You can see wildlife in the Pantanal all year-round, but from both the visitor-access perspective and wildlife-spectacle perspectives, the dry season is the all-around best time. As we’ll get to, this is the best window for seeing jaguars, and it’s also when you can enjoy views of those huge jabiru storks that breed here during the dry season, feeding their nestlings with fish nabbed in drying waterholes and refuges in the muck. Rookeries of many other wading birds, including herons, egrets, wood storks, and roseate spoonbills, are also an unforgettable dry-season phenomenon. Caimans and other aquatic critters are more densely congregated with the more limited water, and more roadways are dry and drivable.
The wet season presents some stunning flood-scape vistas and its own tremendous wildlife activity—including some higher mammalian densities on the relatively scarce dry ground—but access is much more limited and basically restricted to boats and airplanes, and furthermore, the heat and biting insects are a bit more intense.
By far the best place to see jaguars in the Pantanal (and therefore the world) is Matto Grosso, and specifically in the vicinity of Porto Jofre along the Cuiabá River. Here jaguars commonly lounge along the riverbanks and are fairly accustomed to the presence of people. In most parts of the jaguar’s extensive range in Mexico, Central America, and South America, glimpsing one is a tall order, whether due to low densities, dense rainforest or jungle vegetation, or both. But along the Cuiabá in the Pantanal, you’ve got a really solid chance of landing a jaguar sighting, particularly from the middle to the late dry season.
Jaguars are sometimes also encountered along the Transpantaneria and along the Miranda River in Matto Grosso du Sol.
The Cuiabá and its tributaries also offer decent odds of seeing giant otters. Meanwhile, the savannas of Matto Grosso du Sol set you up for possibly spotting such cerrado beasts as giant anteaters, maned wolves, and pampas deer.
Both of the Brazilian Pantanal states, though, offer ample opportunities to see a lot of signature species such as caimans, hyacinth macaws, and jabiru storks (which are widespread in the Pantanal but especially abundant in certain hotspots such as the Cuiabá and the Miranda). Tapirs and capybara are often readily seen close to the Pantanal’s main tourist lodges.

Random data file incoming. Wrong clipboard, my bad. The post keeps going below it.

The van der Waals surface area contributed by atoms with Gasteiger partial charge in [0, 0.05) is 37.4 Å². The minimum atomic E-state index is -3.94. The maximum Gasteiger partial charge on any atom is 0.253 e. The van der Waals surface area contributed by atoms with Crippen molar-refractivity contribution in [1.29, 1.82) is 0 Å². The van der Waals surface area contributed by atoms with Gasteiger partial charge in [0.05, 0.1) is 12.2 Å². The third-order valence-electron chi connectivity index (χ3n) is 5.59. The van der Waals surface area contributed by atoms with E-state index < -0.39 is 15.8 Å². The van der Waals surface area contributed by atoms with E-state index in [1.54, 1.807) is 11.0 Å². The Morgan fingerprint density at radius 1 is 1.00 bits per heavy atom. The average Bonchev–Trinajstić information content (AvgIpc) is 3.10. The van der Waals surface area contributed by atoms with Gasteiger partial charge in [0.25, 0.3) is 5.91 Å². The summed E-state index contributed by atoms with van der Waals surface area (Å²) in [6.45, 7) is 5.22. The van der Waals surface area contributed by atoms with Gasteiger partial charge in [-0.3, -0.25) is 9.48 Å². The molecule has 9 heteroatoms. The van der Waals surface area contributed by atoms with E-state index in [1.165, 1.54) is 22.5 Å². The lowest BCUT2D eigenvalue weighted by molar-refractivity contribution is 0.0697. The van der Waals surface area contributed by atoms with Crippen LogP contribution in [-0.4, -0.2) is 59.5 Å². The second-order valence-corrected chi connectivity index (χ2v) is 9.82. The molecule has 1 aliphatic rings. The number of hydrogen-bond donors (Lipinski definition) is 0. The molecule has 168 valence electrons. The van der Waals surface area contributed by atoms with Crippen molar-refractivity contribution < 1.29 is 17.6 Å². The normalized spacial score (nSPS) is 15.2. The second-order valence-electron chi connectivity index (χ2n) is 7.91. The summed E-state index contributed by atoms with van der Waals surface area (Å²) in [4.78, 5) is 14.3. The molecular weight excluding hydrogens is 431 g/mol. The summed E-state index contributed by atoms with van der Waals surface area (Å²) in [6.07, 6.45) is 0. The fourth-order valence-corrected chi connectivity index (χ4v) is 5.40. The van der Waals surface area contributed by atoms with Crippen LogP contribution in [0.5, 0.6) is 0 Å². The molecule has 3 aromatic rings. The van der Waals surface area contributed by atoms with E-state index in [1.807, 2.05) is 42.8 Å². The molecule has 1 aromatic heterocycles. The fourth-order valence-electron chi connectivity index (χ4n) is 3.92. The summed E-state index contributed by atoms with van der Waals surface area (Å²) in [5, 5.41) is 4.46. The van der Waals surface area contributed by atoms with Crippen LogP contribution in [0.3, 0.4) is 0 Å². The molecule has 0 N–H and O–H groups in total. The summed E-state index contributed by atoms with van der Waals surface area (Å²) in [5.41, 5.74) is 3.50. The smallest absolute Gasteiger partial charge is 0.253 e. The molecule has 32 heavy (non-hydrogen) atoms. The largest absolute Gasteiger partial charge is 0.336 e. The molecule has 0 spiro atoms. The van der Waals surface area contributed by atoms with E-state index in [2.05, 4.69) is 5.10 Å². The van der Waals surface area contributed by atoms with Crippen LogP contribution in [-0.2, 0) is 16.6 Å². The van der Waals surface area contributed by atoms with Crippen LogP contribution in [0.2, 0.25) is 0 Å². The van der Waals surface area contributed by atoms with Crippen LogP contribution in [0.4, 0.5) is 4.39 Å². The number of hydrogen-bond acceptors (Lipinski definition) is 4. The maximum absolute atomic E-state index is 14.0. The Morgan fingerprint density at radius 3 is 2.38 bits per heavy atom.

In addition to various private reserves—most of the Pantanal is privately owned—the following government-protected areas offer prime wildlife-viewing:
Among the numerous Pantanal-area lodges and other accommodations that provide access to these protected spots and private reserves—and which often host their own wildlife-viewing opportunities—are the Caiman Ecological Refuge, the Araras Eco Lodge, and SouthWild Jaguar Suites. The well-known Brazilian ecotourism hub of Bonito can serve as a springboard for explorations of the southern Pantanal as well as plenty of other relatively nearby ecological hotspots, not least the incredible Buraco Das Araras (Sinkhole of the Macaws), commonly lumped into Pantanal tours.
For a first-time visit to the Pantanal, it’s hard to beat the Cuiabá River area in the dry season—but those who return again and again to the Kingdom of Waters, in each of its seasons and across its grand breadth, will get to know this one-of-a-kind place and its flashy fauna all the deeper.